Amy Grahan at Poynter’s E-media blog gives it a thumbs-up review (July 14): “I just got around to listening to the podcast of the Bloggercon IV session on citizen journalism, held June 23 in San Francisco. Wow! If you want your mind blown in a ‘what is journalism’ way, definitely [have] a listen.”
Also see the comments to Amy’s post.
The editors at Washingtonpost.com asked me to look across ten years of Net journalism. The results were posted June 19: Web Users Open the Gates.
Newspaper, radio, television … Web! It made sense at the time. But in the 10 years following the birth of washingtonpost.com, the Net and its publishing platform, the World Wide Web, have proved harder to master, scarier to get wrong and more thrilling to get right than expected. Wilder, and discontinuous with the past in a way those coming out of traditional journalism never could have imagined.
Among the items covered: the “re-purposing content” error in the mid-90s, the effect of all sites being equi-distant from the reader, Swift Boat Veterans for Truth, the power shift from producers to users, the huge expansion in press criticism, Andrew Heyward’s “end of omniscience,” Mark Cuban’s blog, Washingtonpost.com’s live chats and the Tsunami coverage. Plus: “If the unthinkable cannot be ignored, professional correctness loses its power.” Read.
There’s also A Brief History of washingtonpost.com, part of the same package marking the Post site’s tenth birthday, along with As the Internet Grows Up, the News Industry Is Forever Changed by Post staff writer Patricia Sullivan.
They said forever.
From the BBC’s Kevin Anderson, writing at journalism.co.uk: “The London bombings of 7 July 2005 were a watershed moment for ‘user-generated content’.”
It’s important to note that most so-called citizen journalists don’t consider themselves journalists, just members of social networks that share information of interest amongst themselves.
See also Anderson’s post responding to this one at Corante, “We used to talk about broadcast networks, but the future is obviously in social networks. What is the role of the journalist in the age of social networks?”
And a further follow-up from K.A.: Technical and cultural issues for ‘Networked Journalism’ Part I.
“Networked journalism” is the term Jeff Jarvis says should replace “citizen journalism.” Read why:
“Networked journalism” takes into account the collaborative nature of journalism now: professionals and amateurs working together to get the real story, linking to each other across brands and old boundaries to share facts, questions, answers, ideas, perspectives. It recognizes the complex relationships that will make news.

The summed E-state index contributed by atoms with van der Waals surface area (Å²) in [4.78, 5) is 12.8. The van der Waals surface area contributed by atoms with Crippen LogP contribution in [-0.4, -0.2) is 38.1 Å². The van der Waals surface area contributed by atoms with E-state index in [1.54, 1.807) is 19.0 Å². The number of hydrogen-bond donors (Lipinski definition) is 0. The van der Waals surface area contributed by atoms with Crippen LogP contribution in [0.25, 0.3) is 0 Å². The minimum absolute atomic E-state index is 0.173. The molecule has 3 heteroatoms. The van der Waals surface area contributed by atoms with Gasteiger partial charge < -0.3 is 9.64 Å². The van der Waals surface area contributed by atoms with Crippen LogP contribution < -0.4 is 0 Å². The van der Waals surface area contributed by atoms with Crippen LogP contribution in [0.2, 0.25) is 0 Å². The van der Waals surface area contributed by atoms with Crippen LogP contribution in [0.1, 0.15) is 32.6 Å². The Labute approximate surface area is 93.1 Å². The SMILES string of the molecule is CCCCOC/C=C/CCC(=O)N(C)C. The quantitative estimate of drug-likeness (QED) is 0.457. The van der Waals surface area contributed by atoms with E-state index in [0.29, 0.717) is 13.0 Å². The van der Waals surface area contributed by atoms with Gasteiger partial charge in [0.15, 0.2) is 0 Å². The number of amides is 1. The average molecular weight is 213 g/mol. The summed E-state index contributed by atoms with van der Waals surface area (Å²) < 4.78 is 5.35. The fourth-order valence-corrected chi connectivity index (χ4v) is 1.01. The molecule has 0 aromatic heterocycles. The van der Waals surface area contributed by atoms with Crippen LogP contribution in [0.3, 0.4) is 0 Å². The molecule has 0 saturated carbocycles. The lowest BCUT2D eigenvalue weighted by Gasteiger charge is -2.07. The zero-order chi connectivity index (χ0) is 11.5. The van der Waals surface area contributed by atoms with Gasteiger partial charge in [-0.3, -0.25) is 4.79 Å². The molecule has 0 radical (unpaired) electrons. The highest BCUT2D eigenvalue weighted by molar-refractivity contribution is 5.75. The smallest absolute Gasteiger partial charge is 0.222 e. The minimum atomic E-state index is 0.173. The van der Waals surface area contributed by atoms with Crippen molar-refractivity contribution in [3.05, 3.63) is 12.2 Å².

…Julian Sanchez of Reason said in email that he’s using “distributed journalism” and I agree with that. I use it, too, in certain company. Only problem is, when I say that in front of newspaper folks, they think trucks.
Amy Gahran at Poynter:
When I talk to people about citizen journalism and other kinds of participatory media, often people who are above the age of 40 or who are print or broadcast media veterans contend, “Well, most people don’t care about participatory media, so it doesn’t matter. You’re talking about a very small world.”
…To which I generally respond, “Well, ‘most people’ would rather watch Wheel of Fortune or Days of Our Lives than World News Tonight. But then, quality journalism is rarely intended for indiscriminate, lowest-common-denominator audiences. Participatory media matters because it’s where the most influential part of the mainstream media’s audience is increasingly turning, now and in the near future. And the news business does — and should — should care very much about the influence it wields, directly and indirectly.”
Good reply to something I also hear.
Susan Crawford—new media law professor and blogger—heard Jim Lehrer of the PBS Newshour on “On Point.” She also read this post. Suppose we asked him the question: “Can we take good ideas like… distributed knowledge, social networks… and put them to work to break news?” Crawford:
Jim Lehrer’s answer would be, “No way.” No such thing. Professionals gather news and assess what’s a story and what isn’t. Just a small matter of finding a sustainable business model, but we’re not leaving.
More Susan channeling Lehrer: “There will always be a demand for high-quality, professional news reporting. And so therefore it will always exist. Yes, people fire off emails and bloggers do their posts, but what they’re all doing is reacting to the news — and where did the news come from? From professional reporters.”
I’ve heard it too many times to even listen any more. But I’m glad Susan is.
Dan Gillmor, head of the Center for Citizens Media, in the comments:
What we’re discussing here are projects that can be broken down into little pieces where lots and lots of people can ask one question, or look at one document, or solve on piece of a big puzzle. Then the results are aggregated, parsed and reassembled into a coherent whole. It’ll almost always require some folks at the center. We used to call them editors.
Lex Alexander of the News & Record in Greensboro, NC reacts in the comments: “At the local level, we’re still struggling to find a way to do this. Leading a group of nonprofessionals in an investigative project for the N&R and participants’ respective blogs is my dream gig at this point.”
Mark Howard of News Corpse raises a problem in comments: “Once an investigative project is put on line in an open forum (in order to exploit the knowledge of a broad community), the story is also revealed and can be either usurped by other ‘reporters’ or pre-debunked by partisan opponents.” It’s an issue. But there are answers to that. See Paul Lukasiak’s reply.